Margaret Thatcher adviser speaks in Gainesville
A friend and adviser of former British Prime Minister Margaret Thatcher spoke in Gainesville Monday, the day Thatcher died.
John O’Sullivan, who was one of Thatcher’s special advisers and speechwriters, said an argument about education vouchers started his 40-year friendship with Thatcher.
“What we didn’t know was that Mrs. Thatcher loved people who argued with her,” O’Sullivan said before the speech.
He spoke at the Paramount Hotel in Gainesville Monday afternoon. He was in town to discuss international radio with the Florida Free Speech Forum, but due to timing, he discussed Margaret Thatcher, said the Program Director Paul Hargrave before the speech.
Thatcher was the only woman to become prime minister. She served from 1979 to 1990.
O’Sullivan met her in 1972 at a lunch. He was a journalist in the House of Commons. She was the education minister.
O’Sullivan said he was the only person in the room who was sympathetic toward her political views, yet he was the one who argued with her.
In 1986, she asked him to become a special adviser. He worked with her until she left office. He later helped write her memoirs.
Before his speech, O’Sullivan said everyone who worked for her liked her. He said she never took holidays but insisted that those who worked for her take them.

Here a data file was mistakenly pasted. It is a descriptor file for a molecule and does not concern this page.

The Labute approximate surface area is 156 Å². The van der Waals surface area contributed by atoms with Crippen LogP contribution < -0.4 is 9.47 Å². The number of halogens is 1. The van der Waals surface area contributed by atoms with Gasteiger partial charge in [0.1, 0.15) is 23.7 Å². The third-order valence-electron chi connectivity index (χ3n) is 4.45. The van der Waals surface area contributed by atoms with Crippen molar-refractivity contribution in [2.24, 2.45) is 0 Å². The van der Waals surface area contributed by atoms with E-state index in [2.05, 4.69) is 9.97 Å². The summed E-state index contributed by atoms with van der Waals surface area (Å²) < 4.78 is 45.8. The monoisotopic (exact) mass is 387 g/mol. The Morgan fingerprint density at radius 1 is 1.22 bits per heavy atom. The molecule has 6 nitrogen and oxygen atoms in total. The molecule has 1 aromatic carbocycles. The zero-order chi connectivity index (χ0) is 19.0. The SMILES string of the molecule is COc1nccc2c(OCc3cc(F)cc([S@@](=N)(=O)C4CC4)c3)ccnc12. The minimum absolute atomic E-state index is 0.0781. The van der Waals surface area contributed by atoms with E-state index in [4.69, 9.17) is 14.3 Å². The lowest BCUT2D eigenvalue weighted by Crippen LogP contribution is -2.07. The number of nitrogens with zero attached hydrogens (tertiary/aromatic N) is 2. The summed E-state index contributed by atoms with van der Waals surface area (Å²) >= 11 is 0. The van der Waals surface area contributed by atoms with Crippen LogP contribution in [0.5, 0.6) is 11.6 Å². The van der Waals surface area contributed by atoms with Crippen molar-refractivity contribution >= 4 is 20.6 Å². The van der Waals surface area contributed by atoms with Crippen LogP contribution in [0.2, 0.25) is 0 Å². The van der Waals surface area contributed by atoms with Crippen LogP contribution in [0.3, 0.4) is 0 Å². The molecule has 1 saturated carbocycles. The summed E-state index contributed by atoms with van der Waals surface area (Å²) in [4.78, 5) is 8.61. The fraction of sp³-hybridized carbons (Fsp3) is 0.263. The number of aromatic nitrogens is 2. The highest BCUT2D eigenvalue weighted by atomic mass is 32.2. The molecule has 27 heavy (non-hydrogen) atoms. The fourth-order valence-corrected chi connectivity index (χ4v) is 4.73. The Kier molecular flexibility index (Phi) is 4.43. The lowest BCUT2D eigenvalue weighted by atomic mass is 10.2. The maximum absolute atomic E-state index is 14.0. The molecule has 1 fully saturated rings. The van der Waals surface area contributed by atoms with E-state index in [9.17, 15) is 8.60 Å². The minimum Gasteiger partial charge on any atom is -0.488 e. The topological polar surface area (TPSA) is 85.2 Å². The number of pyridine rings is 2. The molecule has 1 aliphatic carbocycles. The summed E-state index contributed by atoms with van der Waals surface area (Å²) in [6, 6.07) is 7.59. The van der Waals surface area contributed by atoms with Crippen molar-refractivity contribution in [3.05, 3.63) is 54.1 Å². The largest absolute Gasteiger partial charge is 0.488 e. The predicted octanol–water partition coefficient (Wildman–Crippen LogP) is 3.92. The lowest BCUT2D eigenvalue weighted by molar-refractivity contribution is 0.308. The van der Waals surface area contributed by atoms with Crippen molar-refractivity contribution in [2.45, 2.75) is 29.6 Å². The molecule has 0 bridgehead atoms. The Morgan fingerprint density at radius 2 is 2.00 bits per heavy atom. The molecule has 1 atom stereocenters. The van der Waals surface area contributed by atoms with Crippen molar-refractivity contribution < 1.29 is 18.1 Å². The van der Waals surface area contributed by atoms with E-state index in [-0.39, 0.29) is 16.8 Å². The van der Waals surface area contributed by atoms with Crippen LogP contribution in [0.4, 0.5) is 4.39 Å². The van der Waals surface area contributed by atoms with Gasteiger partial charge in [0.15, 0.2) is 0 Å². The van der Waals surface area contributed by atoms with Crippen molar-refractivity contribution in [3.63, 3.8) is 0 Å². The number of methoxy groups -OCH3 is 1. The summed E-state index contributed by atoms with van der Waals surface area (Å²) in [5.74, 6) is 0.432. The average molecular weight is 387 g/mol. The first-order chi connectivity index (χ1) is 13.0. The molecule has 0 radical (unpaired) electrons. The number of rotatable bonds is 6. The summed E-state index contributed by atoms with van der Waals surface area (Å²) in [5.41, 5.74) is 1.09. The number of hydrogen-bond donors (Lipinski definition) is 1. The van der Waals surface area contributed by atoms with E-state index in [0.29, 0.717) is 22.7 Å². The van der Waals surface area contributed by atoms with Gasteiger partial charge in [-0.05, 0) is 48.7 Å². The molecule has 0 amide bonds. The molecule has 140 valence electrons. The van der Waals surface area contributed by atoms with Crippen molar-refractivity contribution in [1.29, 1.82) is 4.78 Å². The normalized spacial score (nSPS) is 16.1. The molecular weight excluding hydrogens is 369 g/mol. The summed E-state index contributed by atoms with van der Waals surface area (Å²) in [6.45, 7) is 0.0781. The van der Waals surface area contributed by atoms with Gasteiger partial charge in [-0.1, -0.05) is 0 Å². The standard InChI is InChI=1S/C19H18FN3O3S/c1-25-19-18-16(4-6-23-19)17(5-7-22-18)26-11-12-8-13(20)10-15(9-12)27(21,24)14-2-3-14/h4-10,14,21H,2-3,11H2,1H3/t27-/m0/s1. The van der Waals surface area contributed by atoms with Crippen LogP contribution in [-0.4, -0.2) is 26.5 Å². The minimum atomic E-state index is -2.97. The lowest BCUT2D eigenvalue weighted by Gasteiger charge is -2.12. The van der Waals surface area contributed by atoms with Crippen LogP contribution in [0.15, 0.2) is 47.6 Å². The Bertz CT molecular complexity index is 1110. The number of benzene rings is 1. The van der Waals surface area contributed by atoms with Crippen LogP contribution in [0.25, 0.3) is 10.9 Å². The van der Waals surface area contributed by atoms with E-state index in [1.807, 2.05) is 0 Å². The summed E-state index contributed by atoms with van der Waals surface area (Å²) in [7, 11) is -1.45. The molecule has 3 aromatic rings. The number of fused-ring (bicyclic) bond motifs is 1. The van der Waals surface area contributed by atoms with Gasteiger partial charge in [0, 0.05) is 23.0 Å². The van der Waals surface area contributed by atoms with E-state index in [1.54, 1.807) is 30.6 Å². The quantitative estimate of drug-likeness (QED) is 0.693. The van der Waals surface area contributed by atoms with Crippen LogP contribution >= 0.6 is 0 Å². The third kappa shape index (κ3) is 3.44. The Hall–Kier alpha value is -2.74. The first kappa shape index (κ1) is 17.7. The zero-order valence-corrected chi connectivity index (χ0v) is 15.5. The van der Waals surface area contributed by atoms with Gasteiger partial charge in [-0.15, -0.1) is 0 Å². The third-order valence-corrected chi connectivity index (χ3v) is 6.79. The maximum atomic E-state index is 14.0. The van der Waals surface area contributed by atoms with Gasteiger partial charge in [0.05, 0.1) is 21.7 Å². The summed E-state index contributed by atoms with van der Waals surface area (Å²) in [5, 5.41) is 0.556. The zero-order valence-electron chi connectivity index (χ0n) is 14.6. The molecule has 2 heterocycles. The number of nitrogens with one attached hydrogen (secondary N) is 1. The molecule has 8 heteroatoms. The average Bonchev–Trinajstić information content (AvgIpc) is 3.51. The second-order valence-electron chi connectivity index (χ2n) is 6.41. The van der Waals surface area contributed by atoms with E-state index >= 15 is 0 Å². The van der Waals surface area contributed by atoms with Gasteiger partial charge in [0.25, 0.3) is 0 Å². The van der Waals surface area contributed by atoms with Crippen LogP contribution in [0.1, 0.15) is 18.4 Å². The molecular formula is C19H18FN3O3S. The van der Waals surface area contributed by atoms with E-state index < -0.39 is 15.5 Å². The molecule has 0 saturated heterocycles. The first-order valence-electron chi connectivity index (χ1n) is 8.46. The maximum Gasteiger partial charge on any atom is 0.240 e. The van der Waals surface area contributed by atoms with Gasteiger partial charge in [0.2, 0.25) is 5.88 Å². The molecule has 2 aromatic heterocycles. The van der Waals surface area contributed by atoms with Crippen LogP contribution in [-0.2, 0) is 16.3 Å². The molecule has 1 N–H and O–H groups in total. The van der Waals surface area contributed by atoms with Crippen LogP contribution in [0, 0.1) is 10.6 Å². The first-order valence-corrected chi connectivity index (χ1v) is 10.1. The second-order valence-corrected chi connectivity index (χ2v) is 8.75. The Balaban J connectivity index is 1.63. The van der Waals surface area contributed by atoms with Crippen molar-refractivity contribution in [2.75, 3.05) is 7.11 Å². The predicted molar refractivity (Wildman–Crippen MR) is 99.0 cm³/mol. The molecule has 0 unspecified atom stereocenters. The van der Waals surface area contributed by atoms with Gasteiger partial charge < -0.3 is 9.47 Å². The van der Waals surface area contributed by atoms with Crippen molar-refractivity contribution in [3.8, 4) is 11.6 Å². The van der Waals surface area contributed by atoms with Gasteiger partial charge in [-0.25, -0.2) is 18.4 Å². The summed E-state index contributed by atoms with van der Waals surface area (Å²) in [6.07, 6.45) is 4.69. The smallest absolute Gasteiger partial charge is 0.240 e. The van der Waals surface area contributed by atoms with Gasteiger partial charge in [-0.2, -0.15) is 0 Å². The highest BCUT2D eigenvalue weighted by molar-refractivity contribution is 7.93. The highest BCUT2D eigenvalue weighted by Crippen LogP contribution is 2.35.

“Most people kiss upward and kick downward,” he said. “But she would kiss downward and kick upward.”
He recalled once when Thatcher met with a foreign minister at her residence and a server spilled soup on the guest. O’Sullivan said Thatcher comforted the waitress.
He said she would be known for restoring Britain’s economy. He said when Thatcher took office, the country was “rundown” and suffering from labor strikes. He said in Thatcher’s 10 years, Britain's economy became one of the largest in the world. According to the International Monetary Fund, Britain was the fifth-largest economy by GDP in 1980, and when Thatcher left office in 1990, it was the sixth largest.
O’Sullivan also said she would be remembered for introducing President Ronald Reagan to Mikhail Gorbachev, the president of the Soviet Union. O’Sullivan said she helped end the Cold War.
“She was such a remarkable figure,” O’Sullivan said.
He said she and Reagan had similar economic ideas. When she came to the United States after he was elected, O’Sullivan said Reagan’s staff advised him not to speak with her. They said her “Thatchernomics” ideology was unsuccessful. Reagan met with her anyway.
O’Sullivan said both Thatcher and Reagan decided to stick with their ideas and Thatcher said they would be “home safe and soon enough.”
Her policies got British inflation under control, O’Sullivan said.
One person at the event asked if the growth in British economy could be due to technological growth.
O’Sullivan said changes in information technology could be a benefit, but it was Thatcher’s privatization of company’s and encouragement of entrepreneurs that created economic stability.
Although her title the “Iron Lady” was given to her in a Russian newspaper and meant to be ironic, O’Sullivan said it was accurate.
“If you didn’t do the work, she let you know it,” he said in an interview.